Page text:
Pete Weber has captivated fans of the GEICO-sponsored Professional Bowlers Association (PBA) for over 30 years.
“When I started the PBA Tour, my dad said, ‘Just be yourself,’” Weber, 52, recalls. “And I’ve been myself ever since.”
He currently holds 37 PBA Tour titles—ranking him fourth all-time—and he’s tied with Earl Anthony for the most Major titles (10). His father, Dick Weber, and fellow bowling legend Don Carter held the previous record for most U.S. Open titles (then called All-Star titles) with four apiece, but Weber shattered that record with his fifth in 2013. “That’s got to be one of the greatest accomplishments ever,” he admits.
Weber got his start in bowling at a tender age. His father was a founding member of the PBA and one of the most popular bowlers of his generation. He also owned a bowling center, which is where he taught his son the ins and outs of the game.
“He taught me how to bowl when I was four, showed me how to walk to the foul line and throw the ball,” Weber says. “From the age of 11 to about 16, I spent just about every day of the week in the bowling center for three to four hours a day.”
So began the young bowler’s illustrious career. And Weber—nicknamed PDW—is just as famous for his bowling prowess as he is his fiery personality. He’s known for his dramatic celebration of strikes, not to mention trash-talking his opponents—and sometimes spectators. He even incorporates a few wrestling moves into his in-game celebrations.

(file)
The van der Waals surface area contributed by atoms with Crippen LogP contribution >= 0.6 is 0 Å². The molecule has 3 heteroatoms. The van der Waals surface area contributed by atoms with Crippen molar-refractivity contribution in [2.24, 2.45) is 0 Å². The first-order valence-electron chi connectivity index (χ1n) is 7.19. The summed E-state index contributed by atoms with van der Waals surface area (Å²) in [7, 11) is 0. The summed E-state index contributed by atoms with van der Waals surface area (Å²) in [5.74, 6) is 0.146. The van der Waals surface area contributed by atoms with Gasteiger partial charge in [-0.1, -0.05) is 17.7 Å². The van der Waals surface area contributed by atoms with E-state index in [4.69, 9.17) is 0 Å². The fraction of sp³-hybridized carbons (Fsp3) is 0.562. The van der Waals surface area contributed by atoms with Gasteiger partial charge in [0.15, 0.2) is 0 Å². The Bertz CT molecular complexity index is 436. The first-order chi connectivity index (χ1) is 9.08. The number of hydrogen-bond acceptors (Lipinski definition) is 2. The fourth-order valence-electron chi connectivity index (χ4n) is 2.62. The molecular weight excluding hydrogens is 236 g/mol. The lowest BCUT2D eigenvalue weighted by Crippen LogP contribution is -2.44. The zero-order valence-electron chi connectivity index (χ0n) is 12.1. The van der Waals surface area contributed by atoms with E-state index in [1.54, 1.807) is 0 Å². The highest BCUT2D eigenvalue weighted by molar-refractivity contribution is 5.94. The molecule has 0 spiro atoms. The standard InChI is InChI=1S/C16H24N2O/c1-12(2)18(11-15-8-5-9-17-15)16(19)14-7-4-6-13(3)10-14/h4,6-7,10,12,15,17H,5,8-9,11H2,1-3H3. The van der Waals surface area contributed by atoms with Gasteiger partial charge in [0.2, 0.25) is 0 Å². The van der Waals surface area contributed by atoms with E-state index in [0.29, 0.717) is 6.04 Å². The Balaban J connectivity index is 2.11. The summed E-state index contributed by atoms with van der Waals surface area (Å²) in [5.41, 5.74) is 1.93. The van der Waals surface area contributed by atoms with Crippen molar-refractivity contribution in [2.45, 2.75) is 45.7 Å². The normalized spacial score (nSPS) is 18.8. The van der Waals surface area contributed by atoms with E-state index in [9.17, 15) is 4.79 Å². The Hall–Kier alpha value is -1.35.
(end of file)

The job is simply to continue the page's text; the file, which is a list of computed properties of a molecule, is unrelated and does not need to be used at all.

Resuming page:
Asked if he has any advice for fledgling bowlers, Weber stresses the importance of picking up spares. “I’ve had my fair share of splits and I’ve had my fair share of makin’ ’em too,” Weber says, recalling one such instance that took place in Burlington, North Carolina. “I made a five-count split in the tenth frame to win the tournament.”
With 35 years of professional bowling under his belt, Weber shows no signs of slowing down. His biggest goals remain winning the United States Bowling Conference Masters Tournament (he placed third in February) and the PBA Player of the Year award (an honor his father received in 1965).
“I still love bowling, I still love the competition and I still love traveling,” he says. “When I quit the regular tour, it will be because I feel I can’t win.”
GEICO sponsors a wide variety of sports starts. Check out our behind-the-scenes interview with pro bass angler Mike McClelland.